If you are being assisted with your investments, you are paying for the service. Mutual funds have self contained fees deducted before the advertised result. Shares, bonds and many other products have commissions for buying or selling. Brokers may charge wrap fees and Advisors or Financial Planners may have fees for service. Your results should be evaluated after considering all costs for such services.
In Canada controlling costs can be difficult. Many investors use mutual funds and all the fees are imbedded and harder to see. A recent academic study being circulated for comments claims CANADA HAS THE HIGHEST MUTUAL FUND FEES IN THE WORLD. They compared Canada’s 3,674 funds to the total 46,580 funds examined from 18 countries. Over a third of the total was domiciled in the US.
Mutual Fund Fees matter because higher fees depress performance. In Canada, we seem willing to believe that the higher fees are justified, since we have managers that do a consistently good job for us. But do they? Standard and Poors reports that “over the five-year period ended Q4 2006, just 10.8% of actively managed Canadian Equity funds have outperformed the S&P/TSX Composite Index … and only 14.5% of U.S. Equity funds have outperformed the S&P 500 Index.”
Now the surprise in the figures to me is that any equity mutual fund beats the index at all. Remember, mutual funds are reporting the result after deduction of their fees and those fees average over 2.5%. In fact, S&P reports that “Five-year average fund returns up to the end of 2006, show active funds underperforming the S&P/TSX Composite Index and the S&P/TSX Capped Composite, both on an equal and asset weighted basis, by roughly 300 basis points.” In other words, average performance underperforms at a rate greater than the average fees meaning that managers are even underperforming on average before fees.
The 10.8% that are beating the index are indeed very good and that is who you want to manage your money. But here is the problem. There is no known way to reliably pick the manager that will outperform in the coming years. We can only reliably identify those managers that have beaten the index in the past, not the future. With average performance 3% below the index, it is never long before even the best manager starts having some bad years.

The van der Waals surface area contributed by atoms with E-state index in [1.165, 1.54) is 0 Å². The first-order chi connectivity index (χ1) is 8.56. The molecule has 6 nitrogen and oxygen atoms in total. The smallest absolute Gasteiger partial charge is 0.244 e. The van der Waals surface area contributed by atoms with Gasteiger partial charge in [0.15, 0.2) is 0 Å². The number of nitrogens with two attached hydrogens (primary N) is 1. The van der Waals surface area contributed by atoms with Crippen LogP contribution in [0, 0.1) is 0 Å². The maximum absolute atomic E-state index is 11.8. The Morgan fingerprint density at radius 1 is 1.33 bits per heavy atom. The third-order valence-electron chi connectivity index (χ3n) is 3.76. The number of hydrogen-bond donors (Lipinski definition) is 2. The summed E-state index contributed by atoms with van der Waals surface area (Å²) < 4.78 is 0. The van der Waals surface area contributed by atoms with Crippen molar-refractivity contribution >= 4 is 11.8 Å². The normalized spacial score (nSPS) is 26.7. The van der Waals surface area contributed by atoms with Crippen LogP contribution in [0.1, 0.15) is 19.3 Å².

I like to describe this problem to my clients as follows: You are interviewing 20 prospective mutual fund managers. Each and every one of them tells you that they have the credentials, the training, the strategy and the smarts to beat the index. You know that some are going to be proven right, since it is established fact that the index can be beaten.
But How To Choose?
Without a clear rule or indicator to choose with, you must rely on probabilities. You have less than a 3 in 20 chance of getting the selection right. 17 managers will not beat the index, so you have a 17 in 20 chance of getting it wrong. Not good odds. In fact you are making a 3 in 20 bet to likely beat the index by only a couple of percentage points. It gets worse. You are making a 17 in 20 bet that you will underperform the index by more than 3%. How do we know it is more than 3%? Because the AVERAGE underperformance is 3% and when you remove the 3 that outperform the index the average shortfall must be even greater. Terrible odds if you believe that there is no reliable indicator.
So What To Do?
Realize that there are managers that can and will beat the market, but you do not know how to safely choose them. We all want to outperform the market but resist. The probable outcome (17 of 20) is that you will not. Why not take the sure bet and pick the index itself? You will be right 100% of the time. There are mutual funds and exchange traded funds that track the index. Your result will be the index less the known imbedded fees, a small tracking error less what you pay for advice. All known costs. Remember, your odds of bettering this strategy are heavily against you.
You have not heard of index funds? No surprise really. Most advisors do not sell them or recommend them because most of the available ones pay no commissions or trailer fees and remember most advisors work on commission. Without index funds, you are facilitating your advisors income with your poor odds of success.
One last point for those who do not use mutual funds, but rely on broker’s advice. Remember that only 3 in 20 professional managers beat the index. They have the credentials, the training, the strategy, the smarts, staff doing research, access to the best minds in the worlds and are engaged in a single pursuit, managing your money. How does your retail broker stack up to this? Your odds may be even longer.
Value For Money Investing means we wish to allocate and use our hard-earned resources in order to improve investment outcomes in a continuous and sustainable way at a fair and equitable price. In other words, achieve good investment returns AND receive fair value for the services provided. Costs do matter!